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15th December, 2017

TIPS FOR THE MONTH OF OCTOBER 2014

1. With superlevy pertaining over 60% of dairy farms, it is essential to reduce the economic risk of same by identifying empty cows. Pregnancy scanning is an excellent tool to aid in the accurate ageing of pregnancies and identification of cows carrying twins. Scanning can also be used to see if the empty cows can be recycled for breeding again in an autumn calving programme next year.

2. Due to decreased feed value of grazed grass at this time of year, it is essential you are aware that in-calf heifers and weanling heifers are achieving their target weights and stature. Weigh all young stock on the farm at this point of time and ensure that animals not achieving target are sub-grouped and fed supplementary concentrates.

3. Pregnancy scanning of cows at this stage will enable cows in poor condition, cows carrying twins and young cows first and second lactation to be dried off early to ensure they achieve target body condition. There is little point in needlessly paying a superlevy for milk when milk price is dropping and the full burden of superlevy creates a major loss on the balance sheet.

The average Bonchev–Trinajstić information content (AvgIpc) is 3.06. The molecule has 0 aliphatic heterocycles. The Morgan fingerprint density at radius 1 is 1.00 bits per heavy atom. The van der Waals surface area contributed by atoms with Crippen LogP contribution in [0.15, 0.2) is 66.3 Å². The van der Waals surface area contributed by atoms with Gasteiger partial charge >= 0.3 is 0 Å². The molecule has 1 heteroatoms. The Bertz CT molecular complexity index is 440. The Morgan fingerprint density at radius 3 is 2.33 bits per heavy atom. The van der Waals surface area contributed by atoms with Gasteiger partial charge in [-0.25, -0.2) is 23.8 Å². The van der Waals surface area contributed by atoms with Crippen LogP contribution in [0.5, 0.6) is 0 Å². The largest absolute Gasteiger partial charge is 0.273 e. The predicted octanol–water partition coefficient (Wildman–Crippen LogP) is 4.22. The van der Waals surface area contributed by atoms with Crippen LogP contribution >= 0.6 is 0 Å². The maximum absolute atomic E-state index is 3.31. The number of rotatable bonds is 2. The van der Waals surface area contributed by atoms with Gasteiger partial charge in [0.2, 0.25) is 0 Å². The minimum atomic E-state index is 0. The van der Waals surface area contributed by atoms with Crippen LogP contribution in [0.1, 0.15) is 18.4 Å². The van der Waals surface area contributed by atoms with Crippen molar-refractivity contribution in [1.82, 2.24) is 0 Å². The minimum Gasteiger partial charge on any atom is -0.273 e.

4. It is now opportune to health screen your herd for worms, stomach and liver fluke, IBR, Johnes’ and neospora. These diseases will compromise the immune system and some will offer poor resistance to secondary diseases.

5.Ensure that you have all forages analysed for feeding values and that required mineral balancer and dietary supplements are addressed for the various production classes in your herd.

6. Autumn calving cows are currently being neglected on many farms where farmers want to utilise grazed grass as a major part of the total diet. I have noted that many freshly calved cows are either in poor body condition or have lost excessive body condition. Indeed, many autumn calving cows have calved at grass without the necessary dietary supplementation for the transition period. For these high production type cows, this has created many metabolic problems with a consequential effect on herd health and potential reproductive performance for autumn calving next year.